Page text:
Tuesday, January 15, 2013

Securing The Workpiece When Using A Stanley 55 Combination Plane

A METHOD TO SECURE A THIN WORKPIECE FOR THE STANLEY 55 PLANE


The Stanley 55 combination plane is capable of making accurate moldings.  It is unique in that two fences can be used against the workpiece.  The "default" fence is the left hand fence.  Many mouldings can be created using this fence alone. However, adding the second right hand fence prevents any slippage or drift of the plane which could have ruined the piece. The tandem fences are also helpful when trying to widen an existing groove. A consistent sliver along that groove can be removed, if needed. I find it to be more accurate than a side rabbet plane. When used together, the dual fences on the 55 basically make sticking mouldings idiot proof, though more time consuming than using hollow and rounds.


There is one major catch.  The fence is often deeper than the piece with which I am working.  In other words, the fence will bottom out on my vice before it reaches the desired depth. (If the piece is deep enough, it can be placed in a vice, on the bench between benchdogs or on a sticking board.).  Remember, in order to use both fences, both sides of the piece where the fences are going to run and the top surface where the iron and skates run can not be interfered by a securing device or clamp. This leaves only the ends (where the end grain is located) to secure the piece.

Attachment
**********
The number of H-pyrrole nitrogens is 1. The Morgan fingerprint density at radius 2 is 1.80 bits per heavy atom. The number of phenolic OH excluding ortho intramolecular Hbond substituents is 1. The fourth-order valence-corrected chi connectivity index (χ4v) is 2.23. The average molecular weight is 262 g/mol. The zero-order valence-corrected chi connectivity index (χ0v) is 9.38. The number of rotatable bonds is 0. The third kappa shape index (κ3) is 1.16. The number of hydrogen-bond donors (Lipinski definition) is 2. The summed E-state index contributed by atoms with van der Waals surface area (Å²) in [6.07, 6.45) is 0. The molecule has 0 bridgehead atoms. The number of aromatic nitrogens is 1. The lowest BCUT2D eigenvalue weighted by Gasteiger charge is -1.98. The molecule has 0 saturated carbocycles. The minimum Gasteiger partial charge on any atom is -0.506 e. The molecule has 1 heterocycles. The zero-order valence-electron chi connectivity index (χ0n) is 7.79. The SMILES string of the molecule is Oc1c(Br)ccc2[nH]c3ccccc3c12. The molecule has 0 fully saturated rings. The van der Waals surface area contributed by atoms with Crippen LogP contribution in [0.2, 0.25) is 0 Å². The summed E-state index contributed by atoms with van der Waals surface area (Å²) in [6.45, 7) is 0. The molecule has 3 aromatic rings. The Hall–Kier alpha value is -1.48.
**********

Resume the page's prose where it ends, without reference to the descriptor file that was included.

My initial solution to mount or secure the piece was to screw the piece on both ends into the edge of a thin 5/8" or 3/4"  board with the board then secured in a vice.





One method to secure the moulding is to screw the piece to the edge of a board which then is held by the vise.









Better yet, a simple jig to hold both ends, which takes just a few minutes to make, works more efficiently.  I have a T-track inset into my workbench.  If you do not want to ruin your bench, mount the T-track on the edge of a board which can then be placed into a vise. The jig uses two boards with each one secured to the T-track via two holes on the far ends.  An inset is then created on the inner ends with 2 screws secured into each shoulder with the heads of the screws cut off to dig into the ends of the piece.  This jig will not work if bottom edge of the piece is already profiled, unless you create a custom inset bed on the jig...better to use a sticking board for that.











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